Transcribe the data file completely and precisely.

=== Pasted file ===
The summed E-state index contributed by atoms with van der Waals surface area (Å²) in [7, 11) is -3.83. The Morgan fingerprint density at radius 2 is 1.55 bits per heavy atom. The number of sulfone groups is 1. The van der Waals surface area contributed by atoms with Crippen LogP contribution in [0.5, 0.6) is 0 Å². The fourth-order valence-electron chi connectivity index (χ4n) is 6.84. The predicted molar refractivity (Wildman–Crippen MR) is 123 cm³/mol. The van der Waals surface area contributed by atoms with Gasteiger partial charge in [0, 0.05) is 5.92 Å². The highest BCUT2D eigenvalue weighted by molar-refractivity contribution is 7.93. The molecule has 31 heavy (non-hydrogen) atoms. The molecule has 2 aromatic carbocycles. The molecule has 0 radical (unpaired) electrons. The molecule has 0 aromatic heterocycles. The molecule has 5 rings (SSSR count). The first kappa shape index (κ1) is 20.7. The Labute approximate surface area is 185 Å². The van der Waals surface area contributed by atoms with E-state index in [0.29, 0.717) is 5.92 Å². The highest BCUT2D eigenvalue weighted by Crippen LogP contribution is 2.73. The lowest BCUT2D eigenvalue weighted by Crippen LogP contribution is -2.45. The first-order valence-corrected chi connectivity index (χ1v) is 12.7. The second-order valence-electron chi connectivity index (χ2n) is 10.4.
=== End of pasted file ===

The summed E-state index contributed by atoms with van der Waals surface area (Å²) in [7, 11) is -3.83. The Morgan fingerprint density at radius 2 is 1.55 bits per heavy atom. The number of sulfone groups is 1. The van der Waals surface area contributed by atoms with Crippen LogP contribution in [0.5, 0.6) is 0 Å². The fourth-order valence-electron chi connectivity index (χ4n) is 6.84. The predicted molar refractivity (Wildman–Crippen MR) is 123 cm³/mol. The van der Waals surface area contributed by atoms with Gasteiger partial charge in [0, 0.05) is 5.92 Å². The highest BCUT2D eigenvalue weighted by molar-refractivity contribution is 7.93. The molecule has 31 heavy (non-hydrogen) atoms. The molecule has 2 aromatic carbocycles. The molecule has 0 radical (unpaired) electrons. The molecule has 0 aromatic heterocycles. The molecule has 5 rings (SSSR count). The first kappa shape index (κ1) is 20.7. The Labute approximate surface area is 185 Å². The van der Waals surface area contributed by atoms with E-state index in [0.29, 0.717) is 5.92 Å². The highest BCUT2D eigenvalue weighted by Crippen LogP contribution is 2.73. The lowest BCUT2D eigenvalue weighted by Crippen LogP contribution is -2.45. The first-order valence-corrected chi connectivity index (χ1v) is 12.7. The second-order valence-electron chi connectivity index (χ2n) is 10.4.